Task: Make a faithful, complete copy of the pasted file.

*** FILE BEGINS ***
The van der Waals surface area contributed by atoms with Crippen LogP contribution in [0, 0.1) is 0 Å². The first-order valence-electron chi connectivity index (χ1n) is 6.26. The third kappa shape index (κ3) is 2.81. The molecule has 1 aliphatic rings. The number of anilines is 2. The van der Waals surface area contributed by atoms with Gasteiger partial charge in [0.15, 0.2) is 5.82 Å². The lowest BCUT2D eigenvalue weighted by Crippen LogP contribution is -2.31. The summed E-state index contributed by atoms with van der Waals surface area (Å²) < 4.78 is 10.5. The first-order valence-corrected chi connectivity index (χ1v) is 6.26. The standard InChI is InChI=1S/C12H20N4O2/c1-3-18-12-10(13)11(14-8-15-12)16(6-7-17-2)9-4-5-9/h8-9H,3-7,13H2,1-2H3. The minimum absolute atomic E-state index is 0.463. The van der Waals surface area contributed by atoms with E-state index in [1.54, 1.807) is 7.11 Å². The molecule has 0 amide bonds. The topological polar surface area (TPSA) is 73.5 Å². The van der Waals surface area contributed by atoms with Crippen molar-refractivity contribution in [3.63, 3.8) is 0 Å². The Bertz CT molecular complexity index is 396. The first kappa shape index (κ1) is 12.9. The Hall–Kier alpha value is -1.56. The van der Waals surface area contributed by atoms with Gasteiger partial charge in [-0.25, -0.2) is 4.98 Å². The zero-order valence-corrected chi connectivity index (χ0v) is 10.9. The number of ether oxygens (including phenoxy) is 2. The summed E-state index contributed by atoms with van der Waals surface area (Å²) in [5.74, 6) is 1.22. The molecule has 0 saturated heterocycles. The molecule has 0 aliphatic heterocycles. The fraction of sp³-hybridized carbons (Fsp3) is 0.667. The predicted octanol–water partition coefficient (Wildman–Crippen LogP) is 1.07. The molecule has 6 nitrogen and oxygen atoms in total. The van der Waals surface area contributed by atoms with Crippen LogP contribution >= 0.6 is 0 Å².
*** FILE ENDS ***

The van der Waals surface area contributed by atoms with Crippen LogP contribution in [0, 0.1) is 0 Å². The first-order valence-electron chi connectivity index (χ1n) is 6.26. The third kappa shape index (κ3) is 2.81. The molecule has 1 aliphatic rings. The number of anilines is 2. The van der Waals surface area contributed by atoms with Gasteiger partial charge in [0.15, 0.2) is 5.82 Å². The lowest BCUT2D eigenvalue weighted by Crippen LogP contribution is -2.31. The summed E-state index contributed by atoms with van der Waals surface area (Å²) < 4.78 is 10.5. The first-order valence-corrected chi connectivity index (χ1v) is 6.26. The standard InChI is InChI=1S/C12H20N4O2/c1-3-18-12-10(13)11(14-8-15-12)16(6-7-17-2)9-4-5-9/h8-9H,3-7,13H2,1-2H3. The minimum absolute atomic E-state index is 0.463. The van der Waals surface area contributed by atoms with E-state index in [1.54, 1.807) is 7.11 Å². The molecule has 0 amide bonds. The topological polar surface area (TPSA) is 73.5 Å². The van der Waals surface area contributed by atoms with Crippen molar-refractivity contribution in [3.63, 3.8) is 0 Å². The Bertz CT molecular complexity index is 396. The first kappa shape index (κ1) is 12.9. The Hall–Kier alpha value is -1.56. The van der Waals surface area contributed by atoms with Gasteiger partial charge in [-0.25, -0.2) is 4.98 Å². The zero-order valence-corrected chi connectivity index (χ0v) is 10.9. The number of ether oxygens (including phenoxy) is 2. The summed E-state index contributed by atoms with van der Waals surface area (Å²) in [5.74, 6) is 1.22. The molecule has 0 saturated heterocycles. The molecule has 0 aliphatic heterocycles. The fraction of sp³-hybridized carbons (Fsp3) is 0.667. The predicted octanol–water partition coefficient (Wildman–Crippen LogP) is 1.07. The molecule has 6 nitrogen and oxygen atoms in total. The van der Waals surface area contributed by atoms with Crippen LogP contribution >= 0.6 is 0 Å².